The year was 1965, when a hitherto unassuming copy editor from Cleveland did something remarkable. With no fanfare at all he set sail in his tiny ship, Tinkerbelle, a 13.5ft (4.1m) sailing boat with a top speed of seven knots, and commenced a lone voyage across the Atlantic Ocean, from the port of Falmouth in Cleveland to that of Falmouth in England.
Manry at Sea tells the story of this voyage, painting a picture of a remarkably brave and optimistic amateur sailor, a man with a big dream, an infectious laugh, and a fabulous moustache. ‘There comes a time when you must choose whether to risk everything to achieve your dreams or spend the rest of your life in your own back yard,’ Robert Manry is quoted as saying in the film, and it seems that it was this fear of living a mundane life that was his main motivation for the voyage. Having once promised his wife he would never become a ‘crashing bore’, he feared he had become just that, before the dream of the voyage took hold.
The film is largely made up of original footage from before, during and after the voyage, and it’s the sight of Manry squatting in the tiny hold of his boat, talking through his rations and provisions, that really rams home just how barmy this trip was. The intrepid sailor was thrown into the water six times during the voyage, suffered graphic and terrifying hallucinations and was dealing with rudimentary equipment – his ‘sea anchor’ was a canvas bucket and for two days he was left to drift about the ocean while he fixed a broken rudder. During the 80-day journey Manry admits there were times he felt depressed, but never times when he considered turning back.
Much of the story is told by Manry himself through a series of recordings. He hones in on his meetings with the much larger ships encountered during his journey. From nuclear submarines to trawler ships, everyone Manry met on the high seas wanted to help him, offering food and a chance of rescue should he want it – he most certainly did not. It was from one of these encounters that Manry learned how many people were interested in his voyage and that people on both sides of the ocean were urging him on. ‘Boy I must be famous!’ he says in amazement, with characteristic humbleness, when shown that he’s made the front page of the paper.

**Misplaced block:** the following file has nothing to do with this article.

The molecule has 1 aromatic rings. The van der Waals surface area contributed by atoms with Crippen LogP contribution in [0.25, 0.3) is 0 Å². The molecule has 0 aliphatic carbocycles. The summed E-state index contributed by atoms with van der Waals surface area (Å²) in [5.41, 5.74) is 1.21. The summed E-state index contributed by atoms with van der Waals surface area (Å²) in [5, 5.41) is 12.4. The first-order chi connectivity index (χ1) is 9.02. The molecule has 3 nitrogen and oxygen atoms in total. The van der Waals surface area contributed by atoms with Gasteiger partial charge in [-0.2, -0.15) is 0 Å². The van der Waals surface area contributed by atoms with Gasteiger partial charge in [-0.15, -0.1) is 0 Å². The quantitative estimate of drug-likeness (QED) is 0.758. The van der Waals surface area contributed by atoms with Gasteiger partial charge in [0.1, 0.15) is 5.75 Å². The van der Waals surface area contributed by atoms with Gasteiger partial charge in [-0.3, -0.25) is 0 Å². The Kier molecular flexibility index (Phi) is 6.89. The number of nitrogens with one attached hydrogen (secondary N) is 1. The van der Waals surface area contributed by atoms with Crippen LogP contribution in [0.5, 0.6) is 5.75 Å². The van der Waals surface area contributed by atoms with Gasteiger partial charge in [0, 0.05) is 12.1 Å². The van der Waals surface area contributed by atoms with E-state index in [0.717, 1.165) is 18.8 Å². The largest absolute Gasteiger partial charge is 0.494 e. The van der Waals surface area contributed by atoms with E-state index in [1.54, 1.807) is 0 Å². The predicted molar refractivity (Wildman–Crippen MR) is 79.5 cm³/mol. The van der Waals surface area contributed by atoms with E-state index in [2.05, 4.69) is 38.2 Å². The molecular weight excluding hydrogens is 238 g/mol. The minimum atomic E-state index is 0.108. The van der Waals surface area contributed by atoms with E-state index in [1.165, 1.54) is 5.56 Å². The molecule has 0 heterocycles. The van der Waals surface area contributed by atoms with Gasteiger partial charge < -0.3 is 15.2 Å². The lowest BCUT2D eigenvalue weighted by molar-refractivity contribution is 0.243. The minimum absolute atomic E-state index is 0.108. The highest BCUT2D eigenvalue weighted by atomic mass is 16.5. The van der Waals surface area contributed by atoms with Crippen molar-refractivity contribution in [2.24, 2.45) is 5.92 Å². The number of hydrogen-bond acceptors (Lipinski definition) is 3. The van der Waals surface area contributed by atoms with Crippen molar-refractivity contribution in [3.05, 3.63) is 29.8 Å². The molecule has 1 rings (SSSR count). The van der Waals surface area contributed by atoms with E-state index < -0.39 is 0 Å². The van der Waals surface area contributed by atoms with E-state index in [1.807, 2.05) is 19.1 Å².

Therein lies a second segment to the story, told by the employees of the two main newspapers in Cleveland – The Plain Dealer and the Cleveland Herald – both of which were desperate to beat the other to the Manry story. It’s a fascinating glimpse of a time when newspapers hired spies to track their rivals and when reporters were whisked across the ocean at the drop of a hat to cover stories. So determined was the Herald to get the scoop that it went as far as to pay an English trawler ship and crew to sail out into the ocean to find Manry, with a week’s wages paid to the crew member who spotted the orange sail first. (Many a member of today’s press may look back with fascination at this time of financial plenty). The eventual meeting between Manry and the Cleveland reporters, which took place as they bobbed about in the ocean, is nothing short of charming. Despite working for one of the papers himself, Manry seems remarkably uninterested in withholding the story for cash, gladly sharing it with whoever got there first.
Manry received a hero’s welcome on arriving in Cornwall (something he clearly never expected nor sought, though he greets the crowds with joyful waves), and though the later stages of his life are revealed to be far less happy than one might hope, the film still evokes an overwhelming feeling of positivity. Perhaps it sanitises the story, largely glossing over the overwhelming danger and ending with the completion of the voyage (before fame and notoriety reportedly took their toll on the Manry family), but this is a film that reflects the news coverage of the day, when an everyday hero was clearly what the people were after. A remarkable man indeed and in the language of the day – a jolly good show.
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